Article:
Not to impose unrealistic sanctions, reparations, or tariffs on a country to damage their economy
The Treaty of Versailles was the treaty signed at the end of the WW1. Article 231 of the treaty forced Germany to limit its military capabilities, give up its colonies and some territory, and to pay massive reparations to the Allied Forces. The German government were not allowed to take part in the negotiations of the treaty, and there was large-scale disappointment with the treaty in Germany. It was seen as the cause of German post-war hyperinflation by the German population, and did contribute to it considerably.
There was widespread blame being thrown around during this period in Germany. Anyone who benefited from the new Weimar Republic, or had anything to do with the military strikes that lead to Germany’s sudden loss of the war, were seen as having stabbed Germany in the back. This lead German nationalism to smoulder, and through the Nazi's antisemitic propaganda program of the 1930's, facilitated the reintroduction of anti-Jewish sentiment in Germany for the first time since the Jewish emancipation of 1848.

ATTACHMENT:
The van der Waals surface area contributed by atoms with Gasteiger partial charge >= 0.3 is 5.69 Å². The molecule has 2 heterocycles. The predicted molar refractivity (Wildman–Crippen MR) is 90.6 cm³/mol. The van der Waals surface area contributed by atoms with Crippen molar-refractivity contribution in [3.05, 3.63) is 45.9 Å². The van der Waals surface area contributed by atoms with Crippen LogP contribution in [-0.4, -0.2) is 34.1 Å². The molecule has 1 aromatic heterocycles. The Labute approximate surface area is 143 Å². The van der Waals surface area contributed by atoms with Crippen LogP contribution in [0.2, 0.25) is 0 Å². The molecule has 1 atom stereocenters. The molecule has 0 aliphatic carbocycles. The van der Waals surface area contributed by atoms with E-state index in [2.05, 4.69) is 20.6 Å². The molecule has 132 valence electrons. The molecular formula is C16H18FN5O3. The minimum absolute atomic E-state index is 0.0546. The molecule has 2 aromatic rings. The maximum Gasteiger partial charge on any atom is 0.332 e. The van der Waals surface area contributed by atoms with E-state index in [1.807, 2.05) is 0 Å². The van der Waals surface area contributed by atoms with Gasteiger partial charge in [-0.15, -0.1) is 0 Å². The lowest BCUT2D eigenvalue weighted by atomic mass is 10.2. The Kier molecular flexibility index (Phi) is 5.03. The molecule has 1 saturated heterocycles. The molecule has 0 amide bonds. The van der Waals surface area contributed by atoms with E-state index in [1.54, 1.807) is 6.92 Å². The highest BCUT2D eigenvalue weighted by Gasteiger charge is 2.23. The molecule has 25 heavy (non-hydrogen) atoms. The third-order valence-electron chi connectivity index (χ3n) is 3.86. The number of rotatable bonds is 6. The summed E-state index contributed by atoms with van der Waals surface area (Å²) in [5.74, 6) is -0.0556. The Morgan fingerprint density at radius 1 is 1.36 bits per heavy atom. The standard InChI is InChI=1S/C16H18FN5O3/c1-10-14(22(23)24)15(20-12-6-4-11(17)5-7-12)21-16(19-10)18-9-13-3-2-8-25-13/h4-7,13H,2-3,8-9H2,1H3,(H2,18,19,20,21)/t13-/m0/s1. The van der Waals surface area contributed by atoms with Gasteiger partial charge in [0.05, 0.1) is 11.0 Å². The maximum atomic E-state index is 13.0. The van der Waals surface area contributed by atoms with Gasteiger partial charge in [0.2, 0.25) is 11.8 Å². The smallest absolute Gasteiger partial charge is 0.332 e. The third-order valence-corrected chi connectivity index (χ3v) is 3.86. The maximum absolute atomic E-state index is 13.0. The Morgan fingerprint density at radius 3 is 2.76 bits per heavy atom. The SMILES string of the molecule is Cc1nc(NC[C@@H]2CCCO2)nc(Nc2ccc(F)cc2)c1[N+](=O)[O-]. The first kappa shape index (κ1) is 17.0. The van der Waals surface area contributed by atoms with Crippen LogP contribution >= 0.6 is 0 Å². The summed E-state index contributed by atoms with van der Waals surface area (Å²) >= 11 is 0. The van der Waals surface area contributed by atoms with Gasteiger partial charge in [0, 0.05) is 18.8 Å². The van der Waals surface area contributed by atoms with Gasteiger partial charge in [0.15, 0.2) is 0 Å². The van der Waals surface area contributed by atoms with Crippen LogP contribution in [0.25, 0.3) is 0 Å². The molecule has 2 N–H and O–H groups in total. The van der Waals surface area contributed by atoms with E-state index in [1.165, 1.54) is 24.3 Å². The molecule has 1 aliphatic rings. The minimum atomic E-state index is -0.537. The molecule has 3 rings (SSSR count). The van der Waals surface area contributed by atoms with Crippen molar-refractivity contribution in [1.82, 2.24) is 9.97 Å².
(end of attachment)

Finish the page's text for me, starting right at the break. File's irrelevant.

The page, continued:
To further complicate matters the Treaty of Versailles allowed the Japanese to continue to colonising of China and South-East Asia, breading massive resentment in the region (especially in China), and set the stage for the coming events of World War II. Reparations such as these or similar economic sanctions breed isolation, backwardness and contempt, and should be used as a last resort as they only worsen international relations.